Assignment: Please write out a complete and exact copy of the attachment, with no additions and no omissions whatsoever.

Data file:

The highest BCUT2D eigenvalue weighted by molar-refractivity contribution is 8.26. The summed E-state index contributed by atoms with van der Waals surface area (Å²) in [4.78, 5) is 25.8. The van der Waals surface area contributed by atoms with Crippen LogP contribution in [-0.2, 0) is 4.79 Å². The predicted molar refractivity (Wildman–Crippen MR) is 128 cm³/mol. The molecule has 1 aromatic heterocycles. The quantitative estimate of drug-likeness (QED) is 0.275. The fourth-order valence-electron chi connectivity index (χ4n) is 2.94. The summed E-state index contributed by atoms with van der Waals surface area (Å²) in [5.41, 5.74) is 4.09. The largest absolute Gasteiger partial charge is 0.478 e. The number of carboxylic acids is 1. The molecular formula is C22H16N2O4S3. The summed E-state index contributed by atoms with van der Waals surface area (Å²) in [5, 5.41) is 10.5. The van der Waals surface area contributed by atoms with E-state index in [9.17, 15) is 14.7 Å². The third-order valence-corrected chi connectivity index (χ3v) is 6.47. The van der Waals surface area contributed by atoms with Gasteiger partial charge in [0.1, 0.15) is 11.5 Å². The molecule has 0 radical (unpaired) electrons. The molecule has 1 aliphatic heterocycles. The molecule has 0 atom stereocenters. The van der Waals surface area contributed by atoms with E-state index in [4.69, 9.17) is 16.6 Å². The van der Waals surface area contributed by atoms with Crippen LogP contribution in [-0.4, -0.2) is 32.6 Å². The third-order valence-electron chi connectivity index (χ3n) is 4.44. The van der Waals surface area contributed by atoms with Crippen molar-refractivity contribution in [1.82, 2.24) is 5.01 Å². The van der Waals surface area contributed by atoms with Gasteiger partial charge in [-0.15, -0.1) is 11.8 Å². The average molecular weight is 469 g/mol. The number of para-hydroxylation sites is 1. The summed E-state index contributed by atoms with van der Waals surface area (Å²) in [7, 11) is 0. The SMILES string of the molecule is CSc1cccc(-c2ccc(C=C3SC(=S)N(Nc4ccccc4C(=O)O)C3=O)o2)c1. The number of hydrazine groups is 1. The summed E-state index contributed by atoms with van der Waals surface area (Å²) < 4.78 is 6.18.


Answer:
The highest BCUT2D eigenvalue weighted by molar-refractivity contribution is 8.26. The summed E-state index contributed by atoms with van der Waals surface area (Å²) in [4.78, 5) is 25.8. The van der Waals surface area contributed by atoms with Crippen LogP contribution in [-0.2, 0) is 4.79 Å². The predicted molar refractivity (Wildman–Crippen MR) is 128 cm³/mol. The molecule has 1 aromatic heterocycles. The quantitative estimate of drug-likeness (QED) is 0.275. The fourth-order valence-electron chi connectivity index (χ4n) is 2.94. The summed E-state index contributed by atoms with van der Waals surface area (Å²) in [5.41, 5.74) is 4.09. The largest absolute Gasteiger partial charge is 0.478 e. The number of carboxylic acids is 1. The molecular formula is C22H16N2O4S3. The summed E-state index contributed by atoms with van der Waals surface area (Å²) in [5, 5.41) is 10.5. The van der Waals surface area contributed by atoms with E-state index in [9.17, 15) is 14.7 Å². The third-order valence-corrected chi connectivity index (χ3v) is 6.47. The van der Waals surface area contributed by atoms with Gasteiger partial charge in [0.1, 0.15) is 11.5 Å². The molecule has 0 radical (unpaired) electrons. The molecule has 1 aliphatic heterocycles. The molecule has 0 atom stereocenters. The van der Waals surface area contributed by atoms with E-state index in [4.69, 9.17) is 16.6 Å². The van der Waals surface area contributed by atoms with Crippen LogP contribution in [-0.4, -0.2) is 32.6 Å². The third-order valence-electron chi connectivity index (χ3n) is 4.44. The van der Waals surface area contributed by atoms with Crippen molar-refractivity contribution in [1.82, 2.24) is 5.01 Å². The van der Waals surface area contributed by atoms with Gasteiger partial charge in [-0.15, -0.1) is 11.8 Å². The average molecular weight is 469 g/mol. The number of para-hydroxylation sites is 1. The summed E-state index contributed by atoms with van der Waals surface area (Å²) in [7, 11) is 0. The SMILES string of the molecule is CSc1cccc(-c2ccc(C=C3SC(=S)N(Nc4ccccc4C(=O)O)C3=O)o2)c1. The number of hydrazine groups is 1. The summed E-state index contributed by atoms with van der Waals surface area (Å²) < 4.78 is 6.18.